For dorsal slit technique

Two artery forceps were applied on 11 o’clock and 1 o’clock positions of prepucial skin. Prepucial skin was crushed at 12 o’clock position. Dorsal slit was made at 12 o’clock position, extending just proximal to corona. Slit was extended downwards and laterally on either side till frenulum. Frenular artery was tied with figure of 8 stitch. Edges were pulled together and stitches taken with plain catgut 5-0 on cutting needle. The wound was first covered with Jelonet (a gauze lubricated generously with petroleum jelly) and finally by a clean gauze on top of it.

Post-operative care

Depending upon a randomization, immediate post operatively during hospital stay, bleeding, urinary retention and edema at local site was evaluated. Diclofenac suppository was placed in all patients at the procedure. Dressing was removed after 24 hours and neomycin ointment applied to wound daily for one week. Oral cefadroxyl was used for 5 days. Late complications like wound dehiscence and infection were assessed. Post-operative pain was evaluated by Visual Analogue Scale (VAS) at 1, 3, 6 and 24 hour. Operative time was a time from painting/draping to application of dressing. Blood loss was measured from number of 2×2 inches gauze pieces soaked. Healing time was disappearance of all stitches with no ulcer at local site. Patient was examined on follow up at 1, 2 and 6 week.

Statistical analysis

Microsoft excel (2010) programme was used for data entry. The quantitative data were calculated by Mean and Standard deviation. It was analysed by independent t-test. The qualitative data were calculated by Proportion and analysed by Chi-square test. Medcalc software was used for data analysis.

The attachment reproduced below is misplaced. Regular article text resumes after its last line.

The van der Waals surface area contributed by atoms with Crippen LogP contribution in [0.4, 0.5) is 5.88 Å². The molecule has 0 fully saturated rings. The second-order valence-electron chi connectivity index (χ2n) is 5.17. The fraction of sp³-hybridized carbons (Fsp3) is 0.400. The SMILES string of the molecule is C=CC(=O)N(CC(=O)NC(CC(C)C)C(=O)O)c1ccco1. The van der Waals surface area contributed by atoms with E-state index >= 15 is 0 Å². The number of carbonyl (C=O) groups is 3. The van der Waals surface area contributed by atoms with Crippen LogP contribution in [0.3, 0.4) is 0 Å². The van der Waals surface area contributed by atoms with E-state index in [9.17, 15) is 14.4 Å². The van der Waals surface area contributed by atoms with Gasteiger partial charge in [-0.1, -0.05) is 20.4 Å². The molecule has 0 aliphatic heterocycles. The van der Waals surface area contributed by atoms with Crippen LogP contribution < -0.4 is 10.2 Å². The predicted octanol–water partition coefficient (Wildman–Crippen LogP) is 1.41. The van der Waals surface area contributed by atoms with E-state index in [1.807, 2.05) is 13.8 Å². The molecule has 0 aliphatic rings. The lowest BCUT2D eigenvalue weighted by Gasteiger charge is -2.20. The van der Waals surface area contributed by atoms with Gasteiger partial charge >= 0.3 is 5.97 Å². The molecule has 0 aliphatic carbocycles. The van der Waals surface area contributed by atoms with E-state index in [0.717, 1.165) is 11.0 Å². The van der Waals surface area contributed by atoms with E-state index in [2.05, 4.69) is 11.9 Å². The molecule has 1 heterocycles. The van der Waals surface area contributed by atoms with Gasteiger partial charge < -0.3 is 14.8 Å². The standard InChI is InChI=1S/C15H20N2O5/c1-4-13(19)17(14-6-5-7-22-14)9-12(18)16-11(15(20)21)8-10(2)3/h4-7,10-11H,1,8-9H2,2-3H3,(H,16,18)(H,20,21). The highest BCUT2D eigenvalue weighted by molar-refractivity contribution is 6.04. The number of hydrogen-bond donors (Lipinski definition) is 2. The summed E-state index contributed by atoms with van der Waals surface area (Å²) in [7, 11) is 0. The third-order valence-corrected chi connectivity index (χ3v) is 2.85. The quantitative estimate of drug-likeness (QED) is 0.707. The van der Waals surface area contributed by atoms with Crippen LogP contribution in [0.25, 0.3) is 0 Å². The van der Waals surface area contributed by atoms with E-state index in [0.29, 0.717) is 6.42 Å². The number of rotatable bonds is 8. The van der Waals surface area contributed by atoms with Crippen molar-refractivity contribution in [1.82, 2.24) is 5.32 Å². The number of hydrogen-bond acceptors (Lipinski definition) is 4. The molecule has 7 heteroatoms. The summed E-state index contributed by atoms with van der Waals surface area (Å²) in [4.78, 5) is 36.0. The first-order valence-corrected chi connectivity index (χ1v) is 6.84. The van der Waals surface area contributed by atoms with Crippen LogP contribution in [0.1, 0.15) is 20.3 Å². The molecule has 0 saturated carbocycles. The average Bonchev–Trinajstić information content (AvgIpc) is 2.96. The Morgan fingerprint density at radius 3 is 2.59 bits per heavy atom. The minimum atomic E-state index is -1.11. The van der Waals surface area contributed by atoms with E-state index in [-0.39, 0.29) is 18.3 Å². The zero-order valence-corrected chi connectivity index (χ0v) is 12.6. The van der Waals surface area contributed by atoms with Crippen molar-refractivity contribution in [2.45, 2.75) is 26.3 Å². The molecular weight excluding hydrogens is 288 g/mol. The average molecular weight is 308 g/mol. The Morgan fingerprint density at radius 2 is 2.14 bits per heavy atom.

RESULTS

Patients were having an average age (Mean ± SD) of 6±4.28 years with range from 7 months- 17 years of age in dorsal slit technique group, whereas those in sleeve technique group had an average age of 4.77 ± 3.42 years with range from 1months- 12 years of age.

Table 1: Age distribution in both groups

Age (year)

Dorsal slit technique

Sleeve technique

 

N = 32

Percentage

N = 32

Percentage

0-2

10

31.25%

11

34.375%

3-6

9

28.125%

11

34.375%

7-10

7

21.875%

7

21.875%

11-14

3

9.375%

3

9.375%

15-17

3

9.375%

0

0

Operative time was measured between time from painting and draping to application of dressing. For Dorsal slit technique, the mean of operative time was 26.09 minutes and for sleeve technique, the mean of operative time was 25.62 minutes. Blood loss was measured by numbers of 2×2 inches gauze pieces soaked intraoperatively. For Dorsal slit technique, the mean of gauze pieces used was 2.12 pieces and for sleeve technique, the mean of gauze pieces used was 1.71 pieces. Post-operative pain was assessed by VAS (Visual Analogue Scale). For Dorsal slit technique, the mean VAS score was 2.90 and for sleeve technique, the mean VAS score was 2.40. Healing time was disappearance of all stitches with no ulcer at local site. For dorsal slit technique, the mean of healing time was 16 days and for sleeve technique, the mean of healing time was 15.43 days.